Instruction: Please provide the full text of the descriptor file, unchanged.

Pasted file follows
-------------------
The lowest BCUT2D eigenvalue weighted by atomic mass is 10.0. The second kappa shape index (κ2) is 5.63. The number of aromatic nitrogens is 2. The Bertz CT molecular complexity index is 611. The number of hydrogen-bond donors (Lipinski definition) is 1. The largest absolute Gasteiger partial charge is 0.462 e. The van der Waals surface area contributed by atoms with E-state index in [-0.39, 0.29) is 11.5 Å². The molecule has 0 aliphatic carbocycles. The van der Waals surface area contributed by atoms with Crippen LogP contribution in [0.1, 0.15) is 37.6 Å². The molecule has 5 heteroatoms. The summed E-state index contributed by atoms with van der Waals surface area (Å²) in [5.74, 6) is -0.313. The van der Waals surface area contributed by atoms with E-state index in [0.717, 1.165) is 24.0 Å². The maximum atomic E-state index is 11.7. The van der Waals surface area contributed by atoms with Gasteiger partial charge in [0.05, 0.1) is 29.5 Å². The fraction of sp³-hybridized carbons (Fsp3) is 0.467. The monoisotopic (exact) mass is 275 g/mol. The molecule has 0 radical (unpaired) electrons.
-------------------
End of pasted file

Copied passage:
The lowest BCUT2D eigenvalue weighted by atomic mass is 10.0. The second kappa shape index (κ2) is 5.63. The number of aromatic nitrogens is 2. The Bertz CT molecular complexity index is 611. The number of hydrogen-bond donors (Lipinski definition) is 1. The largest absolute Gasteiger partial charge is 0.462 e. The van der Waals surface area contributed by atoms with E-state index in [-0.39, 0.29) is 11.5 Å². The molecule has 0 aliphatic carbocycles. The van der Waals surface area contributed by atoms with Crippen LogP contribution in [0.1, 0.15) is 37.6 Å². The molecule has 5 heteroatoms. The summed E-state index contributed by atoms with van der Waals surface area (Å²) in [5.74, 6) is -0.313. The van der Waals surface area contributed by atoms with E-state index in [0.717, 1.165) is 24.0 Å². The maximum atomic E-state index is 11.7. The van der Waals surface area contributed by atoms with Gasteiger partial charge in [0.05, 0.1) is 29.5 Å². The fraction of sp³-hybridized carbons (Fsp3) is 0.467. The monoisotopic (exact) mass is 275 g/mol. The molecule has 0 radical (unpaired) electrons.